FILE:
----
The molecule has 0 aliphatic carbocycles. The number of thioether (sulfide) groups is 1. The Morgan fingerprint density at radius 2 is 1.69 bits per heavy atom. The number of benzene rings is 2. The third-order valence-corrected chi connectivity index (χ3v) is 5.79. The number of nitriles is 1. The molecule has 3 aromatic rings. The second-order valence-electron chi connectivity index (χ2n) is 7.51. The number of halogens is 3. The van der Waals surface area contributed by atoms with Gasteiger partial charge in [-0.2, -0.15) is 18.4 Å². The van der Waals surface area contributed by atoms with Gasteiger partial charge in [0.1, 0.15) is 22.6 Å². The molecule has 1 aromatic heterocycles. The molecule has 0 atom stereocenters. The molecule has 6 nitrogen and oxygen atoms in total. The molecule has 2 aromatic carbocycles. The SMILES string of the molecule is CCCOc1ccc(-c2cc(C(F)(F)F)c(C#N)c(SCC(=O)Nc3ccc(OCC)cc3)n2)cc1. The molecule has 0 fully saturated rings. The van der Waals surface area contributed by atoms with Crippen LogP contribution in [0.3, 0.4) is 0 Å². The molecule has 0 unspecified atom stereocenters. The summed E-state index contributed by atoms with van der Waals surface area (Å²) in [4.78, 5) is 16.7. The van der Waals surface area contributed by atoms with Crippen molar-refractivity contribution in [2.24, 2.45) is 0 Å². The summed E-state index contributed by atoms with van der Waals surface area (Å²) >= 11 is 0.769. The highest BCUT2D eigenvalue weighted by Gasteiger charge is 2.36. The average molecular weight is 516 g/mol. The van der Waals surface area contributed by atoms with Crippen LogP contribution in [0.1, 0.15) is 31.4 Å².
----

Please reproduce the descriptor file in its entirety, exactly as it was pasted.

The molecule has 0 aliphatic carbocycles. The number of thioether (sulfide) groups is 1. The Morgan fingerprint density at radius 2 is 1.69 bits per heavy atom. The number of benzene rings is 2. The third-order valence-corrected chi connectivity index (χ3v) is 5.79. The number of nitriles is 1. The molecule has 3 aromatic rings. The second-order valence-electron chi connectivity index (χ2n) is 7.51. The number of halogens is 3. The van der Waals surface area contributed by atoms with Gasteiger partial charge in [-0.2, -0.15) is 18.4 Å². The van der Waals surface area contributed by atoms with Gasteiger partial charge in [0.1, 0.15) is 22.6 Å². The molecule has 1 aromatic heterocycles. The molecule has 0 atom stereocenters. The molecule has 6 nitrogen and oxygen atoms in total. The molecule has 2 aromatic carbocycles. The SMILES string of the molecule is CCCOc1ccc(-c2cc(C(F)(F)F)c(C#N)c(SCC(=O)Nc3ccc(OCC)cc3)n2)cc1. The molecule has 0 fully saturated rings. The van der Waals surface area contributed by atoms with Crippen LogP contribution in [0.3, 0.4) is 0 Å². The molecule has 0 unspecified atom stereocenters. The summed E-state index contributed by atoms with van der Waals surface area (Å²) in [4.78, 5) is 16.7. The van der Waals surface area contributed by atoms with Crippen molar-refractivity contribution in [2.24, 2.45) is 0 Å². The summed E-state index contributed by atoms with van der Waals surface area (Å²) >= 11 is 0.769. The highest BCUT2D eigenvalue weighted by Gasteiger charge is 2.36. The average molecular weight is 516 g/mol. The van der Waals surface area contributed by atoms with Crippen LogP contribution in [0.1, 0.15) is 31.4 Å².